Skills Shortages: A Paradox Resolved (In Principle)

By Amelia Chan, CHRP

In turning our focus to the future, it is interesting how often the past provides resolution to present challenges.

The ever-looming paradox of the skills shortage is unresolved. Ever changing technologies and titles aside, need it be?  Has not much the same held true since the inception of what we recognize as HR?

As we realize in our daily lives only three things have truly changed: the pace, the perspective and the talent pool.  The first is picking up, the second is broadening and the third is off the deep end of complex. It was a point driven home by the “Complexity Made Simple” theme of BC HRMA’s 2011 conference.

In “Founding our Future” with the 50th Annual 2012 Conference and Tradeshow, how might we as HR professionals look to the past to explain the prevailing paradox of the present?

The Question of Supply and Demand

For simplicity’s sake, let us focus on the paradigm of supply and demand.  At present, there are tensions on both sides of the equation: a vast supply of candidates claiming opportunity lost and a surplus of organizations in demand of the ‘right fit’.

As one who works closely with the recruitment field and sees firsthand the challenges of local and international job seekers, I find this disconnect a little puzzling.  Is the problem that these two groups are not finding each other or that each is approaching the other in the wrong way?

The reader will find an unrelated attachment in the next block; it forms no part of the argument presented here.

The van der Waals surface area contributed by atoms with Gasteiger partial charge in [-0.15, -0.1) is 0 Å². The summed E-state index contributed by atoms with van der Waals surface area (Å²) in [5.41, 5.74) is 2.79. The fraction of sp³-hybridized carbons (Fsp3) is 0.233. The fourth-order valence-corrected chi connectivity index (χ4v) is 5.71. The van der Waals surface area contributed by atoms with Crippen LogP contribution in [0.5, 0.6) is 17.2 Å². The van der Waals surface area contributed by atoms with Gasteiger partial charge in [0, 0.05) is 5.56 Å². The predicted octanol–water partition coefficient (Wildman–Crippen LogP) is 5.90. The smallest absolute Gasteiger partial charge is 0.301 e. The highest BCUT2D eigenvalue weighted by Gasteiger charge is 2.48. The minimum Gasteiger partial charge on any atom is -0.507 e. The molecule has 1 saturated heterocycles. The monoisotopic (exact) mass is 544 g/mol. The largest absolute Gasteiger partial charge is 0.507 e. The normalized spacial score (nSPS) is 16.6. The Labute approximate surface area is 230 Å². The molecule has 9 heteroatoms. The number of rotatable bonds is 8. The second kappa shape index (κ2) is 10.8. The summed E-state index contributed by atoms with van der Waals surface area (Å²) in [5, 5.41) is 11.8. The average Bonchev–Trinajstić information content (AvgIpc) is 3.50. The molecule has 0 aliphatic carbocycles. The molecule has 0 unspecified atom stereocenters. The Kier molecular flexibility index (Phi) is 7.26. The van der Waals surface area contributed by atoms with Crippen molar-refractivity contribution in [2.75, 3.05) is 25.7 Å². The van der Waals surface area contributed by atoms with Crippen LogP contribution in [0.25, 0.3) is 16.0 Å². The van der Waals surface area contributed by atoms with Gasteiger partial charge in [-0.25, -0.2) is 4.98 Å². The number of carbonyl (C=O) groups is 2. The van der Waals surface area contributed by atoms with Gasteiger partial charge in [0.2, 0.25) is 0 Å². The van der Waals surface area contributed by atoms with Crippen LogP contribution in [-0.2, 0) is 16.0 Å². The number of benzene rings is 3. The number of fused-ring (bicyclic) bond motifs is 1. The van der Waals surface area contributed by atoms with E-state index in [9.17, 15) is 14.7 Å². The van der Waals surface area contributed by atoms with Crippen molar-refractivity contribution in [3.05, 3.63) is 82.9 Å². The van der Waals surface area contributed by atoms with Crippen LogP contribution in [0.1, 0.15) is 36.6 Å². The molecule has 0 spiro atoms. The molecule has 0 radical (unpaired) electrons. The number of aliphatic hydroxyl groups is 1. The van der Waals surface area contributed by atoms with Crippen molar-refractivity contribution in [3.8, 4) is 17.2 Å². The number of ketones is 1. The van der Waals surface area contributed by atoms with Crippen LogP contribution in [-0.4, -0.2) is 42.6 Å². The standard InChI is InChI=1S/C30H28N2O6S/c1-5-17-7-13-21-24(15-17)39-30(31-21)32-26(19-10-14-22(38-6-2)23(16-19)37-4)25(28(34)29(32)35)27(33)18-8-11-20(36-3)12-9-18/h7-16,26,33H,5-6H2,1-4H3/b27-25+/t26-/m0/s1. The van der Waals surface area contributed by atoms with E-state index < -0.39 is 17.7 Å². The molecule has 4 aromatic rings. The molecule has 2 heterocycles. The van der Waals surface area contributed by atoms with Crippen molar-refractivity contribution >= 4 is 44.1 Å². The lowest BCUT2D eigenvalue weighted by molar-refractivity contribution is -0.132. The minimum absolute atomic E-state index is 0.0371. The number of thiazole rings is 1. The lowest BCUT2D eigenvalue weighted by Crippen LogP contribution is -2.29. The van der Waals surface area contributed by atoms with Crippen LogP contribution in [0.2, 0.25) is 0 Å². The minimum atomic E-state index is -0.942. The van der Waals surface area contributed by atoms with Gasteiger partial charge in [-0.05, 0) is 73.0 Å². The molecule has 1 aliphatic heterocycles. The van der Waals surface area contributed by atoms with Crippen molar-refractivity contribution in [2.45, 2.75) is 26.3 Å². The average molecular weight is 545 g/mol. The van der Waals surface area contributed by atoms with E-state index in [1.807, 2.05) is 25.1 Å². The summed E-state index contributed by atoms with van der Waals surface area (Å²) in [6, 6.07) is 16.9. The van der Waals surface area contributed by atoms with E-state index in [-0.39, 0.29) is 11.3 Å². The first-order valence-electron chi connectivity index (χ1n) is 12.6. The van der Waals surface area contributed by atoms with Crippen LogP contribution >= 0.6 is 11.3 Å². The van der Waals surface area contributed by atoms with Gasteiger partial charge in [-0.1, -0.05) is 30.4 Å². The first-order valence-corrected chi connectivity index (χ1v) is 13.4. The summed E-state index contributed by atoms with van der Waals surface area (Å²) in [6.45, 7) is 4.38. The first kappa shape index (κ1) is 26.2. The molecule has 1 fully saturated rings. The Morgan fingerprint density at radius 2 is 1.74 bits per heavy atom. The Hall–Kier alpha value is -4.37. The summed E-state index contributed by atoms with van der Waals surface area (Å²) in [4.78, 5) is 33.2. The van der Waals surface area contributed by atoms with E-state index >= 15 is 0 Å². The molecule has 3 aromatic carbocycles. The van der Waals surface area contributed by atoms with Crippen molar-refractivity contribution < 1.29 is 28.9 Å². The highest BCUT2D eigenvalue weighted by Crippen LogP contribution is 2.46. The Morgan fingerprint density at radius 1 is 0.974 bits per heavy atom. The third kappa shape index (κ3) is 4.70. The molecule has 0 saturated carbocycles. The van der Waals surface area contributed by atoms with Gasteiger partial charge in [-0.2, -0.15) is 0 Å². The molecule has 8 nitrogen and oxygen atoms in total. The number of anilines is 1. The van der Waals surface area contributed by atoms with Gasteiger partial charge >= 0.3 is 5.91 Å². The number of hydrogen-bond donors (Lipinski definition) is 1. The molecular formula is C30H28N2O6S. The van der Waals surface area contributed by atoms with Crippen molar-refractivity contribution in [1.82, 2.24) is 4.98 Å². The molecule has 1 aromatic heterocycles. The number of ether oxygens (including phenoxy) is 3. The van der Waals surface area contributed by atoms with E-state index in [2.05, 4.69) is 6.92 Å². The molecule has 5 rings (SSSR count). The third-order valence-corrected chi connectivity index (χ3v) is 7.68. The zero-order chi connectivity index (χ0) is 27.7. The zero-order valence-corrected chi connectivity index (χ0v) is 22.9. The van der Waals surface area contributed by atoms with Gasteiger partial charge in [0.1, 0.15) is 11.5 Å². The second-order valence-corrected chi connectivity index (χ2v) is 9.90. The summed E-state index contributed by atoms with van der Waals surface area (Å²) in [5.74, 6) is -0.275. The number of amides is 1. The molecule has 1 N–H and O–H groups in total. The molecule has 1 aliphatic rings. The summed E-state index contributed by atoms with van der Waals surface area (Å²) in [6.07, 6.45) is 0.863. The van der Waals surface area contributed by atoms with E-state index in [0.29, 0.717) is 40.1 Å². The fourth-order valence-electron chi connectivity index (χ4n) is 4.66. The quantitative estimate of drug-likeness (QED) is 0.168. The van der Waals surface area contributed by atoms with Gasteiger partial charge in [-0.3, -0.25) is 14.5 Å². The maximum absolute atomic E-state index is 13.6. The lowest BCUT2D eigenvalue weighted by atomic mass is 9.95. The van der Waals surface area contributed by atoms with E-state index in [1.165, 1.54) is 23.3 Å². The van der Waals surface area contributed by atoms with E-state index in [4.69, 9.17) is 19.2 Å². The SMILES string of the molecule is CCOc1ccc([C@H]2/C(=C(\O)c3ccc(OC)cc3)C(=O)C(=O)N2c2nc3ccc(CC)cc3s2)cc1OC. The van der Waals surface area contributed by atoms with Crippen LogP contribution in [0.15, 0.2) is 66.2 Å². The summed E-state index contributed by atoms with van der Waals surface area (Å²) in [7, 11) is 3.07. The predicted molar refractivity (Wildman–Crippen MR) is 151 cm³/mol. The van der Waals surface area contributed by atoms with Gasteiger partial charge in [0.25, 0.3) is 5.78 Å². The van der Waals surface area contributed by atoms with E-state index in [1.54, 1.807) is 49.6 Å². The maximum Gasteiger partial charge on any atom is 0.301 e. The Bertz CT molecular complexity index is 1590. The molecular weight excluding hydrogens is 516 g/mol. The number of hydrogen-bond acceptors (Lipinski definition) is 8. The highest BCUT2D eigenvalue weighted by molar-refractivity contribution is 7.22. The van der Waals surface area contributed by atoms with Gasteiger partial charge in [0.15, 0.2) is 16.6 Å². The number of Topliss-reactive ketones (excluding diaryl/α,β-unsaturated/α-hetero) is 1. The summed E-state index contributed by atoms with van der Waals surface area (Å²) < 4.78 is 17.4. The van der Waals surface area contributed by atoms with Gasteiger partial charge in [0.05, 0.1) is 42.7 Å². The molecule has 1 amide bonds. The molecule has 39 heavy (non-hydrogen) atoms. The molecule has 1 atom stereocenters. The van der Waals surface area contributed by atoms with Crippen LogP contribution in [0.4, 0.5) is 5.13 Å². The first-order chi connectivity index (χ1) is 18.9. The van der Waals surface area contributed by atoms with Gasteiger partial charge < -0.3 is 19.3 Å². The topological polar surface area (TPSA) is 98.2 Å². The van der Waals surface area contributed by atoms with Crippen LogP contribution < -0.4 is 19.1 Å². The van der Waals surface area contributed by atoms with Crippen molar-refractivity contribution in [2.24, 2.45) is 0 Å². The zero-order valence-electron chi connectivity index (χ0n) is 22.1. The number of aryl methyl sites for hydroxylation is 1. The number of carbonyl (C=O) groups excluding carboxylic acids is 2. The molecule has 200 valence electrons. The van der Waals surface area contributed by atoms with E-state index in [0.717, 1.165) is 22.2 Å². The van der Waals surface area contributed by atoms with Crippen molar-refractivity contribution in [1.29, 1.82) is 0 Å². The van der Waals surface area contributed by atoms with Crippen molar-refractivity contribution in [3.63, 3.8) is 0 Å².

Can the supply and demand for qualified candidates/employees be reconciled in a practical sense? People who are good at what they do will always be in demand.

The  increasingly specialized skills, training and talent sought by the employer are as unique as the skillsets possessed by the candidates in crafting their career paths. As our technologies evolve, so to do those roles and talents.  The pace of that change is exponential, so let’s focus on the principles of good recruitment practice and leading HR.

Principles of Good Recruitment Practice

Most directly, employers must take the lead with their approach to recruitment.   To do so, they need only empower the HR function to what is essential.

Candidates respond and present themselves based on the information that is communicated to them.  The representatives, whether it is the hiring manager or the recruiter, needs to be clear and concise with all stakeholders in order to hire properly.  This “demand” influences how the “supply” responds because employers are offering the jobs which require the skills and abilities of the workers.

Unsurprisingly, the ball falls in HR’s court.

1. Know the business and work closely with your leadership. Human resources professionals and hiring managers who are involved in recruiting must be knowledgeable and informed about the company and its “business” in order to perform effectively.  Regardless whether your role is to lead or execute, recruiting must understand where the leadership’s thinking and direction is headed.  How can new employees be hired for the right function(s) when the hiring process doesn’t clarify what is required and how it will fit into the organization?